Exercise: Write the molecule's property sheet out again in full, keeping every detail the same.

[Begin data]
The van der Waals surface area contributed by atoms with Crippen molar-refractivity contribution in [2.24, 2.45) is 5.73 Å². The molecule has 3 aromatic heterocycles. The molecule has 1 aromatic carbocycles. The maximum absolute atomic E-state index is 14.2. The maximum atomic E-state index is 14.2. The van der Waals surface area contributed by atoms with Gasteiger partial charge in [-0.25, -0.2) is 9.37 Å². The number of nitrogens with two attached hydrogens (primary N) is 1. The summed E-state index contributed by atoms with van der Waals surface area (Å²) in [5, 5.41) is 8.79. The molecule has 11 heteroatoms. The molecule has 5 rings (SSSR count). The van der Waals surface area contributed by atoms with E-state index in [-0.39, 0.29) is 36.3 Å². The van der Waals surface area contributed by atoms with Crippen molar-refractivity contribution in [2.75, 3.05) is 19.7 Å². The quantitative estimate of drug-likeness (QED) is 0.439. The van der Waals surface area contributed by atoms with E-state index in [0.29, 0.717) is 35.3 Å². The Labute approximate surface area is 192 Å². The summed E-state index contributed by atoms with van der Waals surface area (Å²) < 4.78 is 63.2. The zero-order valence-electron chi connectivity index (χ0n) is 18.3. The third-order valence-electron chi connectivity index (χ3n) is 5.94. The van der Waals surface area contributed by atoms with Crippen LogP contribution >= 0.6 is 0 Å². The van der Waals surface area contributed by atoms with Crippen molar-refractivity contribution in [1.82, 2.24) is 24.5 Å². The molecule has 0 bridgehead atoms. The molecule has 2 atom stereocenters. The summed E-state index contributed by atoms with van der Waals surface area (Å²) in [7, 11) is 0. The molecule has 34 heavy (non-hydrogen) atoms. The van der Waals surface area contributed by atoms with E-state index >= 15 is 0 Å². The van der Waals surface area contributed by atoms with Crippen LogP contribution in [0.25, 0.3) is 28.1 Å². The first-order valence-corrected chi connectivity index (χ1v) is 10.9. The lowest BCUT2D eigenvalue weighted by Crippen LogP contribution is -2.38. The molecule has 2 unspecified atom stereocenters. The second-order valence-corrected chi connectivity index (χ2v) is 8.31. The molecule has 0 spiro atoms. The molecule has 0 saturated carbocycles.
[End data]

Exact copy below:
The van der Waals surface area contributed by atoms with Crippen molar-refractivity contribution in [2.24, 2.45) is 5.73 Å². The molecule has 3 aromatic heterocycles. The molecule has 1 aromatic carbocycles. The maximum absolute atomic E-state index is 14.2. The maximum atomic E-state index is 14.2. The van der Waals surface area contributed by atoms with Gasteiger partial charge in [-0.25, -0.2) is 9.37 Å². The number of nitrogens with two attached hydrogens (primary N) is 1. The summed E-state index contributed by atoms with van der Waals surface area (Å²) in [5, 5.41) is 8.79. The molecule has 11 heteroatoms. The molecule has 5 rings (SSSR count). The van der Waals surface area contributed by atoms with E-state index in [-0.39, 0.29) is 36.3 Å². The van der Waals surface area contributed by atoms with Crippen molar-refractivity contribution in [2.75, 3.05) is 19.7 Å². The quantitative estimate of drug-likeness (QED) is 0.439. The van der Waals surface area contributed by atoms with E-state index in [0.29, 0.717) is 35.3 Å². The Labute approximate surface area is 192 Å². The summed E-state index contributed by atoms with van der Waals surface area (Å²) < 4.78 is 63.2. The zero-order valence-electron chi connectivity index (χ0n) is 18.3. The third-order valence-electron chi connectivity index (χ3n) is 5.94. The van der Waals surface area contributed by atoms with Crippen LogP contribution >= 0.6 is 0 Å². The van der Waals surface area contributed by atoms with Crippen molar-refractivity contribution in [1.82, 2.24) is 24.5 Å². The molecule has 0 bridgehead atoms. The molecule has 2 atom stereocenters. The summed E-state index contributed by atoms with van der Waals surface area (Å²) in [7, 11) is 0. The molecule has 34 heavy (non-hydrogen) atoms. The van der Waals surface area contributed by atoms with E-state index >= 15 is 0 Å². The van der Waals surface area contributed by atoms with Crippen LogP contribution in [0.25, 0.3) is 28.1 Å². The first-order valence-corrected chi connectivity index (χ1v) is 10.9. The lowest BCUT2D eigenvalue weighted by Crippen LogP contribution is -2.38. The molecule has 2 unspecified atom stereocenters. The second-order valence-corrected chi connectivity index (χ2v) is 8.31. The molecule has 0 spiro atoms. The molecule has 0 saturated carbocycles.